Who is a small-scale businessman?


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The common man in Zimbabwe always seems to be getting the wrong end of the stick. Rural black businessmen who bore the brunt of the liberation war, with some being forced out of business completely because of their “contribution”, believed that once they joined the non-racial Zimbabwe National Chamber of Commerce they would enjoy all the privileges formerly reserved for whites.

This might have been the case but then a new organisation – The Indigenous Business Development Centre – – whose name suggested it was their saviour was formed and most of them flocked to the new organisation. The subscription rates were quite cheap by any business standards but the IBDC, though black-led, is increasingly becoming an elitist organisation catering for well to – do business people.

The rural and small business people who had rushed to join the organisation and actually helped in its formation have been chucked out. The organisation is now led by people who are millionaires (at least in terms of their assets or credit worthiness.)

The government also seems to have reached the conclusion that these are the people it should help and not the rural businessperson often referred to as a rural trader. This is the impression one gets (although both the government and IBDC deny it) when one looks at the criteria to be used in the allocation of the $100 million set aside for the business community by the government.

Those who qualify are supposed to have a capital base of up to $2 million, total fixed assets of up to $3 million, employment levels of up to 150 and should be Zimbabweans owning at least 75 percent of the equity.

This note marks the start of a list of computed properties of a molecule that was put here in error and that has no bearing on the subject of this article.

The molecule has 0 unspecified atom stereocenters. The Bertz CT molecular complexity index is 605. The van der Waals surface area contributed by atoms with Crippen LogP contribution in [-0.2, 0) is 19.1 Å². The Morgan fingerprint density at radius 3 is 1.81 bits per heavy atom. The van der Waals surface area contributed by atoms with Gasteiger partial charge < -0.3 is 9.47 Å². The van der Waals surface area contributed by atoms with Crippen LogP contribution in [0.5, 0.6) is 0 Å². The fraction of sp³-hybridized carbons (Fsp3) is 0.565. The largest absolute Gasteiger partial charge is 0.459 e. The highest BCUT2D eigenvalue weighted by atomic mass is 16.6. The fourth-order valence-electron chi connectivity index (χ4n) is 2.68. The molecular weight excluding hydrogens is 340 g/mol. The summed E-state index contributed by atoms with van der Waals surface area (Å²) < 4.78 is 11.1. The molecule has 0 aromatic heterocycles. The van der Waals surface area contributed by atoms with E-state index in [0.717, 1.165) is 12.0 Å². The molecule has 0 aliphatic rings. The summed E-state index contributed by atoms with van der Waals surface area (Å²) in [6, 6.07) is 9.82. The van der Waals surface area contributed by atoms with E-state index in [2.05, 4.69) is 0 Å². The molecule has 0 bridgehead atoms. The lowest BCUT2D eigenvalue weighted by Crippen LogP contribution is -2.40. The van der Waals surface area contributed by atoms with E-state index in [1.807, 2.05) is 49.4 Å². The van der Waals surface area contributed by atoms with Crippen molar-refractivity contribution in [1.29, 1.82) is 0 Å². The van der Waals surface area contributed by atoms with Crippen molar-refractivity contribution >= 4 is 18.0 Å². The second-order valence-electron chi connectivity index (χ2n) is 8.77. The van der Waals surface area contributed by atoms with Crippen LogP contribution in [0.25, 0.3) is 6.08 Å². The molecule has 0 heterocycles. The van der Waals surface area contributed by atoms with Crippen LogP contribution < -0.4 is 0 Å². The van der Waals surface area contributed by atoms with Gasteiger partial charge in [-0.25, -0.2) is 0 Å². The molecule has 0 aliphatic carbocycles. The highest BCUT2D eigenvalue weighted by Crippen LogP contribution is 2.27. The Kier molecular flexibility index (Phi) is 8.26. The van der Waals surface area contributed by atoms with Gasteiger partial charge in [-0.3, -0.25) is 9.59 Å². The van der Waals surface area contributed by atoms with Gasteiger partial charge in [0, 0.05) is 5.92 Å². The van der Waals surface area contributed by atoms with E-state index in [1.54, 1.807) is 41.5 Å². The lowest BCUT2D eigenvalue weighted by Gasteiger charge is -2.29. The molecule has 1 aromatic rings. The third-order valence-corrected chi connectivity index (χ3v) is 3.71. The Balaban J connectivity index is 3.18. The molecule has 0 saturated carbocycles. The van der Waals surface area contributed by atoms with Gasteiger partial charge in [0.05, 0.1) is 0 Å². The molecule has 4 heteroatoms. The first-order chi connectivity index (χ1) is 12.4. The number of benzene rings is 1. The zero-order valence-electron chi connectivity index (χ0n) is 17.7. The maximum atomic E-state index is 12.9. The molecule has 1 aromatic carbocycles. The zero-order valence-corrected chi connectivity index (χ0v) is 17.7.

Although the money will be disbursed through commercial banks and other locally controlled financial institutions, these institutions can still demand collateral. This brings back the question of title deeds.

Rural business people have not been granted title deeds and even those who have set up large enterprises at growth points are still complaining about this. One company is even thinking of reversing its decision to invest more than $500 million at a growth point for this reason.

Besides there seems to be some restrictions as to who gets the money. Emphasis seems to be on those in manufacturing (virtually non-existent in the rural areas), mining (the same except for a few cooperatives), transport (goods only, leaving out buses which incidentally are the life blood of rural people as they are their link with the world not only in terms of transport but mail, news etc) and construction.

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Charles Rukuni
The Insider is a political and business bulletin about Zimbabwe, edited by Charles Rukuni. Founded in 1990, it was a printed 12-page subscription only newsletter until 2003 when Zimbabwe's hyper-inflation made it impossible to continue printing.

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